Data people and creative people haven’t always seen eye-to-eye. A few years ago, if you told a seasoned creative type about how integrating consumer data would help optimize campaign performance, you’d probably be met with a glazed stare.
At best, data was seen as something utilitarian and unsexy; at worst, it was distrusted or even feared by an industry that didn’t understand how best to put it to work. That was then.
Slowly but surely, the creative class have been learning what’s possible when they think about data in a different way – as something that doesn’t just multiply a campaign’s reach or help them find the right people at the right time, but something more fundamental to the whole process. Brands – the ones getting this stuff right – have recognized that, yes, data can amplify a campaign, but it’s also integral to crafting the right ideas. And now those brands are being recognized for their work.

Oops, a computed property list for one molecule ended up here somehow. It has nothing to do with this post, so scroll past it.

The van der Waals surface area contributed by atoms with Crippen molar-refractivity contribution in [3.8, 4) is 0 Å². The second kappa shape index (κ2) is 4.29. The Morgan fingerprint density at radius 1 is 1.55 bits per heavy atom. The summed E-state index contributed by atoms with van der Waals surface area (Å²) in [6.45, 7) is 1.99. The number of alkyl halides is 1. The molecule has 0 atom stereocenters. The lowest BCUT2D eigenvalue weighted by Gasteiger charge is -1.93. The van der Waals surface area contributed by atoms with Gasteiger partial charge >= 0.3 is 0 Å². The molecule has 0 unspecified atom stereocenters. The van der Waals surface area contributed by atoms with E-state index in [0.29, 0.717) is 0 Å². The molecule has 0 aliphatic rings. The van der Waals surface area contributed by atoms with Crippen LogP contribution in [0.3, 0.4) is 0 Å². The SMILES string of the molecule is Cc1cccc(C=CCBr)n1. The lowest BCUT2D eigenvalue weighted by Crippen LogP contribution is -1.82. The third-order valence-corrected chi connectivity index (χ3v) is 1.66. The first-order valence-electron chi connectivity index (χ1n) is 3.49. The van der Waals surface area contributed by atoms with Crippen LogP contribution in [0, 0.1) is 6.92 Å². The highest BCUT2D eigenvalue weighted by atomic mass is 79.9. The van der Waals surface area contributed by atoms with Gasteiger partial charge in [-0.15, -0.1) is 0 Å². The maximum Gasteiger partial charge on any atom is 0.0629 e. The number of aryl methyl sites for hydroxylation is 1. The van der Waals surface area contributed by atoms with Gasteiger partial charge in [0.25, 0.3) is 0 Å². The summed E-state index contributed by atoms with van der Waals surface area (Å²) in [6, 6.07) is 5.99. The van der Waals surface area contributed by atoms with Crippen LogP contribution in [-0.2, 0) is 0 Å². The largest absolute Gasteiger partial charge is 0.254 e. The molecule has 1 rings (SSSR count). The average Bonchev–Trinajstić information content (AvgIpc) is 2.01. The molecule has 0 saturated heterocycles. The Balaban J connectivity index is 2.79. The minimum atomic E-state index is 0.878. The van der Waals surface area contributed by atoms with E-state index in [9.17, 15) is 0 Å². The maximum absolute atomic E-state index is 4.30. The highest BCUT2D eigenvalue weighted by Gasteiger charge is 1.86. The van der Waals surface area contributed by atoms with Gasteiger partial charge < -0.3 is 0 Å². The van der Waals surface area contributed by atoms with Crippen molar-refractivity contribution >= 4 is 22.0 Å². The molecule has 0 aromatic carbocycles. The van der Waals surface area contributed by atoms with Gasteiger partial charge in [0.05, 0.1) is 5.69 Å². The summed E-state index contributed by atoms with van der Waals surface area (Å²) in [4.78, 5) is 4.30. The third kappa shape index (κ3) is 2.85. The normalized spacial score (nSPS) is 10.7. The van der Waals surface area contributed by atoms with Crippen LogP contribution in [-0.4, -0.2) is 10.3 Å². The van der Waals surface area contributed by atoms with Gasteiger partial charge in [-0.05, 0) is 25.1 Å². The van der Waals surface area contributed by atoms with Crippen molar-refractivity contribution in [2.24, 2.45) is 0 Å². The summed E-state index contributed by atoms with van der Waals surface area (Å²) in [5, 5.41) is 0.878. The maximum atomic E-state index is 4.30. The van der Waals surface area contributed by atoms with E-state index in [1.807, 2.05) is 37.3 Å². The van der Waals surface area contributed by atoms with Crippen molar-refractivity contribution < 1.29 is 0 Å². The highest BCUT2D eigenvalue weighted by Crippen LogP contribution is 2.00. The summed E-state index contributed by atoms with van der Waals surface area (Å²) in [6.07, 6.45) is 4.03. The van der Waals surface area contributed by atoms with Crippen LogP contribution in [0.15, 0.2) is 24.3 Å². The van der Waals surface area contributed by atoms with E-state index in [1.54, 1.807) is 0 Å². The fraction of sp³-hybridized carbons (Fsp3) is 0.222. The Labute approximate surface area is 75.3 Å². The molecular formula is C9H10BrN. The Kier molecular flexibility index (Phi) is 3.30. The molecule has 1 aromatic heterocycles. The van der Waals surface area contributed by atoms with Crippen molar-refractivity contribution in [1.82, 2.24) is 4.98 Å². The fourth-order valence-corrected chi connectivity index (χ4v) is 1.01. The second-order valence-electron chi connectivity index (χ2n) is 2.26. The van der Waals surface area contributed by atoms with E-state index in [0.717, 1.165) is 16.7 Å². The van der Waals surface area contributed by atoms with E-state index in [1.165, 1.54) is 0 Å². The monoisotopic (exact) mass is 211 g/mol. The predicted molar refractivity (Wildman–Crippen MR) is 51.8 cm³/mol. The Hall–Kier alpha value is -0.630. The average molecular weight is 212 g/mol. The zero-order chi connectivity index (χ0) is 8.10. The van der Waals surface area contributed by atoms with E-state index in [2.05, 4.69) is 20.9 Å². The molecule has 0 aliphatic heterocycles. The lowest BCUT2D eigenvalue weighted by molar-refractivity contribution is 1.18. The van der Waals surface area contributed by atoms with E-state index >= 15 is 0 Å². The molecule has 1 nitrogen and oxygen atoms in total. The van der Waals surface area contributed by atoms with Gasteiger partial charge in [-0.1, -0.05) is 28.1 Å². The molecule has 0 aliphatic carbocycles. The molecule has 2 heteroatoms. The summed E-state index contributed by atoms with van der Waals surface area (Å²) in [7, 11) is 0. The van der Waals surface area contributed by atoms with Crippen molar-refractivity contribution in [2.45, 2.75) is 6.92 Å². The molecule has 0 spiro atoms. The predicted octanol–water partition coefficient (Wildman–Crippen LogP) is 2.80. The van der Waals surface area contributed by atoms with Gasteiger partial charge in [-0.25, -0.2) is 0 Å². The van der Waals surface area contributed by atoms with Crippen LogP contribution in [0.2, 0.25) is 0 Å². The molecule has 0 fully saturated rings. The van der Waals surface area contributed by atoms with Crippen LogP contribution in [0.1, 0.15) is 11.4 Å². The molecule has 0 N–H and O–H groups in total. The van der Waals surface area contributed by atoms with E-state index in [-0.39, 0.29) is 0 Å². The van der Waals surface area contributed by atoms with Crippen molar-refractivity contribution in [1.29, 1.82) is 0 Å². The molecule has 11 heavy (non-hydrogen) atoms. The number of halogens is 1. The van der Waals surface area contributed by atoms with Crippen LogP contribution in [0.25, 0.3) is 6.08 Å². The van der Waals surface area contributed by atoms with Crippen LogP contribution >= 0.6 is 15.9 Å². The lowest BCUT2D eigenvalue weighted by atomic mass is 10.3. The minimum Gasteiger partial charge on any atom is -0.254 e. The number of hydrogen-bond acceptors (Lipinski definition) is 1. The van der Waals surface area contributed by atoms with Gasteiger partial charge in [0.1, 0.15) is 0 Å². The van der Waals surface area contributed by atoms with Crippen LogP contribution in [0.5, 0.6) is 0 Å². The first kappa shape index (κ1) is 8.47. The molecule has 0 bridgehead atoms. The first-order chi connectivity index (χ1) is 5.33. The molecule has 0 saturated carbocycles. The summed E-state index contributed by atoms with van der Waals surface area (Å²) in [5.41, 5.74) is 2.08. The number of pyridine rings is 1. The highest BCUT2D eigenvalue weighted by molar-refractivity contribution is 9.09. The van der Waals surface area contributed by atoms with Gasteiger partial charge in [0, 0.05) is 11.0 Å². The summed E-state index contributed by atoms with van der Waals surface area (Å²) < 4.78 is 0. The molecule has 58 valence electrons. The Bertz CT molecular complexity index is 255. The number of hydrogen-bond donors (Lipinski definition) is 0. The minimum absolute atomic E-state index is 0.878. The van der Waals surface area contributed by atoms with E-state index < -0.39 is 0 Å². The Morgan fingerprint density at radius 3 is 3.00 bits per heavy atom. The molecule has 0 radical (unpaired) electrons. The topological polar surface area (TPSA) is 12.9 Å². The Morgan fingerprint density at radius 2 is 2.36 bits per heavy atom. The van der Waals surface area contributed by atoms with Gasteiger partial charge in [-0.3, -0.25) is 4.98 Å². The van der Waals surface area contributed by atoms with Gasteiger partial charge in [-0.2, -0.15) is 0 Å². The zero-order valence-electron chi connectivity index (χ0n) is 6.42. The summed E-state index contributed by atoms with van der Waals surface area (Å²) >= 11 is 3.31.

Championing data creativity
In June of 2015, the Cannes Lions International Festival of Creativity (Mecca for the creative community, but with more rosé) added new data awards to its lineup. Cannes has had its Direct Lions category for years, but this isn’t just about CRM anymore. Just as data isn’t just about direct marketing any more. This is about recognizing data – and the smart things brands are doing with it – as a fundamental driving force in the creative process. Data’s getting the credit it deserves, and we think that’s worth celebrating. As you can imagine, the quality of work competing for the Creative Data Lions has risen during the category’s short history. Let’s take a closer look and see what we can expect when this year’s nominations are announced.
So what does creative data really mean?
The criteria for entry into the category are as follows: “The Creative Data Lions celebrate the interplay of ideas and information. Entries in the Creative Data categories must clearly demonstrate how the execution/campaign was enhanced or driven by the creative use, interpretation, analysis or application of data. The creative use of data must sit at the core of the idea, and the results must be clear and robust.”